Introducing India’s Rae Bareli Education Hub

Here is a question for non-Indians who are interested in India’s higher education: Who, what and where is Rae Bareli?

AsianScientist (Oct. 7, 2013) – Here are two questions for non-Indians who are interested in India’s higher education.

First, who/what/where is Rae Bareli?

Second, what does Rae Bareli have to do with higher education?

It is rather unlikely that you will know anything about Rae Bareli even if your interest lies in India’s higher education. However, if you know two bits about Indian politics, you will most surely have heard of it.

Rae Bareli is a district (and town) in the eastern state of Uttar Pradesh, one of India’s poorest regions. In 1967, a young Indira Gandhi, the daughter of India’s first Prime Minister Jawaharlal Nehru, who went on to become prime minister herself, selected Rae Bareli as her constituency to contest parliamentary elections. Since then, other members of the Nehru/Gandhi family – Indira’s son Rajiv Gandhi, his widow Sonia Gandhi and son Rahul Gandhi – have also contested successfully from Rae Bareli and/or neighboring Amethi.

Ms. Gandhi, currently the Congress party chief, is known to call the shots in Prime Minister Manmohan Singh’s government. Though disliked for her disposition to perpetuate dynastic rule, she is indispensable to the immediate future of the Congress. Parliamentary elections are due in 2014 and most India observers would agree that without Ms Gandhi, the Congress is likely to be routed in the polls.

Rae Bareli as a higher education hub

While Rae Bareli is not known as a higher education hub today, thanks to Ms. Gandhi, it will soon be home to several new institutions funded by the national government. Quite predictably, many of them are named after members of the Nehru/Gandhi family.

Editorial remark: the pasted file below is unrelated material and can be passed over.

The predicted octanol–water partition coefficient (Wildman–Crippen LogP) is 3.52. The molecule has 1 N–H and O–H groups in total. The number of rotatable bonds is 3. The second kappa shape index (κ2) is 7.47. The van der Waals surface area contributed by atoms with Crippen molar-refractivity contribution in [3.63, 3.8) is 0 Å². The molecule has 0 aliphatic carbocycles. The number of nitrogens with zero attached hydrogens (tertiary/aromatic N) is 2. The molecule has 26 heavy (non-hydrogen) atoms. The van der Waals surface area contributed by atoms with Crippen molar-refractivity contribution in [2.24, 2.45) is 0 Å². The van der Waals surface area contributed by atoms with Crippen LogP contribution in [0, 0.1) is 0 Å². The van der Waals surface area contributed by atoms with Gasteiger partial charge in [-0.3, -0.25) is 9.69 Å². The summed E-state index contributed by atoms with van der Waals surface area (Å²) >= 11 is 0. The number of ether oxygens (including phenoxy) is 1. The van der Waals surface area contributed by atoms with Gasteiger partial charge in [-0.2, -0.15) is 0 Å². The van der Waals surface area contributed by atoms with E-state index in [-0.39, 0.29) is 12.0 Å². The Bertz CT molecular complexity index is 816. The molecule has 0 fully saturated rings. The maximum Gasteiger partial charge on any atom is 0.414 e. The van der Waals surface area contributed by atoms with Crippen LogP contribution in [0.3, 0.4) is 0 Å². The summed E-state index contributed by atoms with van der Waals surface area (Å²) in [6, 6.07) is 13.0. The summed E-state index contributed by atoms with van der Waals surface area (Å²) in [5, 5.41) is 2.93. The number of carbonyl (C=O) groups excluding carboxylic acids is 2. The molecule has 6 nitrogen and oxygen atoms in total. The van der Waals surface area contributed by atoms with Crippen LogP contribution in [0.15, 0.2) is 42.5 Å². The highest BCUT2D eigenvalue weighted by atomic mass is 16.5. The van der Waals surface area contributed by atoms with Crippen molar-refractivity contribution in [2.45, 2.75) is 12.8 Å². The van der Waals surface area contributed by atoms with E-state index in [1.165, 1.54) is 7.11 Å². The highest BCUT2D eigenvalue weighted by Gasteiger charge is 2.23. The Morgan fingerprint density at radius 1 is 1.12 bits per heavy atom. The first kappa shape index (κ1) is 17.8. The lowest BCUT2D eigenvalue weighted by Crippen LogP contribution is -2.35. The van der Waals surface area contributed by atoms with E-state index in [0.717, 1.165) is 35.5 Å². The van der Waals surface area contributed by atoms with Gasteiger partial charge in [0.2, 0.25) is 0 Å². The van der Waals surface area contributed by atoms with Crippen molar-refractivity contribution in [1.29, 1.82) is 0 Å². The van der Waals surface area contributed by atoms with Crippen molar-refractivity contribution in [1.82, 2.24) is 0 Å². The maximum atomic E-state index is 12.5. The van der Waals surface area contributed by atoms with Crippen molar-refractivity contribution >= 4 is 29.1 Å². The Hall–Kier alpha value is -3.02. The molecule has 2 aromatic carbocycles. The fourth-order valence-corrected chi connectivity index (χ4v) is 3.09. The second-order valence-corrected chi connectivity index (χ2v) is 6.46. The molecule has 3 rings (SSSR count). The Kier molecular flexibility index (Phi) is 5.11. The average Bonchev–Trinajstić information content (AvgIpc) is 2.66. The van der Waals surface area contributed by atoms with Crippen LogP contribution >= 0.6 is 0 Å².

For example, the Indian parliament recently gave its nod to the creation of the Rajiv Gandhi National Aviation University. The country’s first all-women’s university, to be named after Indira Gandhi, is also due to come up in Rae Bareli.

The All India Institute of Medical Sciences (AIIMS), the most prestigious brand name among India’s medical schools which initially had only one campus in New Delhi, is now opening branches in each state. The UP branch will be located in – you are right – where else but Rae Bareli!

Other upcoming and already functioning higher education institutions in or in close proximity to Rae Bareli include the Footwear Design and Development Institute, the National Institute of Fashion Technology Center, the Rajiv Gandhi Institute of Petroleum Technology and the National Institute of Pharmaceutical Education and Research.

One can debate whether Ms. Gandhi or the Congress party has done more good than harm or vice versa over the last ten years that it has been in power. However, there is no doubt that the ruling party’s decision to turn Rae Bareli into a higher education hub does not add up. The choice of locating several new institutions in the district has nothing to do with the merits of Rae Bareli’s location and everything to do with politics. In 2012, the Congress lost all the UP assembly seats here and did not do well in neighboring districts either.

The need to slow down

Since India went into a higher education expansion mode, the national government has been setting up a variety of new institutions across the country. Its stated goal is to combine expansion with improvements in the quality of higher education. And more than once, government officials have expressed the intent of supporting at least a select few institutions in a manner that they break into world rankings. For example, an 18-member expert committee has been recently appointed to examine how Indian universities could improve their world rankings.

But with expansion in higher education also taking place in the private sector, there is a need to contain the urge for further expansion. By spreading its resources thin, the government is diluting its efforts at improving the quality of education.